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Old vs New
All Wii Remotes are recalled

Nintendo today announced that the company will replace some 3.2 million Wii Remote wrist straps after receiving numerous reports of the straps breaking sending the controller flying. Nintendo will allow customers to exchange their failure-prone wrist straps with a new beefier strap that is about double the thickness of the original.

There have been numerous reports of straps breaking sending remotes through TVs, windows and other expensive items. Nintendo responded to the Wii Remote madness by issuing a response in writing concerning the proper use of the remote. A few days later, Nintendo began making revisions to the Wii Remote in the form of a beefier wrist strap.

The new wrist strap is already included with the latest machines shipped, but Nintendo estimates that it may have to replace up to 3.2 million wrist straps, costing the company several million dollars. The old straps, which were found to be especially prone to breaking, had a 0.6 millimeter string diameter, while the new replacement strap features a diameter of 1 millimeter.

"People tended to get a bit excited, especially while playing Wii sports, and in some cases the control would come loose from their hands," company spokesman Yasuhiro Minagawa said. "The new strap will be almost twice as thick."

Nintendo has setup an online replacement form for Wii customers so that they can get replacements for their Wii Remote straps. Shipments will begin on December 21 and it will take 5 to 9 days to receive replacements.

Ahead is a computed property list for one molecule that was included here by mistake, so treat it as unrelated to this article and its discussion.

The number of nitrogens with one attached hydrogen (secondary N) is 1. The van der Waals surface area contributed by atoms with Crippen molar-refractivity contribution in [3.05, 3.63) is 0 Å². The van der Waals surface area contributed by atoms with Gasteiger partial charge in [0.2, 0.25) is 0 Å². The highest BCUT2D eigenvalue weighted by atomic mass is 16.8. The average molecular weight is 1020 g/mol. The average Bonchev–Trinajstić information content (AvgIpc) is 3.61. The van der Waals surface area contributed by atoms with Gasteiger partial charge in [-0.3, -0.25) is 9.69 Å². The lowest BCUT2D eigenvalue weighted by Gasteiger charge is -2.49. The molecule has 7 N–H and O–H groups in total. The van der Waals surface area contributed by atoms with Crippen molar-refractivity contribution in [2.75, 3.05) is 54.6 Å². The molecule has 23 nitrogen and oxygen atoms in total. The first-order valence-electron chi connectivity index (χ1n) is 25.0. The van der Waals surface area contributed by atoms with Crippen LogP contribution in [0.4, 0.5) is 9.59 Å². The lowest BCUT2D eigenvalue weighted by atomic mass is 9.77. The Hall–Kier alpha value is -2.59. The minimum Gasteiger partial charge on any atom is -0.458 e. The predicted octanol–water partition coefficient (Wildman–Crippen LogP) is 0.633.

The company also announced today that it is recalling 200,000 AC adapters for the DS and DS Lite in the Japanese market.

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RE: Good
By spluurfg on 12/16/2006 7:22:40 AM , Rating: 2
None of you guys understand. The way just about every company decides to do a recall is to decide whether it would be cheaper to do a recall or to suffer the costs of settling lawsuits.

Look at Sony's battery episode for example. They probably figured if they denied there was a problem at first they might get away with it. Then they obviously figured out they couldn't and did the recall. Their shares dipped, but I'm sure they would have lost more money on lawsuits.

Nintendo's case looks a bit less evil than Sony's -- it might cost them millions... a few bucks per wrist strap... but hey in the USA somebody's bound to sue them after a flying nintendo controller smacks their son or daughter in the head. It's the country that awarded millions to some woman who dropped hot coffee on her lap at McDonalds. Now all the coffee companies have to write 'caution, hot' on their coffee cups.

These companies are trying to make money, folks. They aren't charities (or they'd be registered as NPO's). Don't try to figure out who's more evil or less evil, just look at how timely you, the consumer, get your problems fixed. In this case, Nintendo seemed pretty fast...

"If they're going to pirate somebody, we want it to be us rather than somebody else." -- Microsoft Business Group President Jeff Raikes
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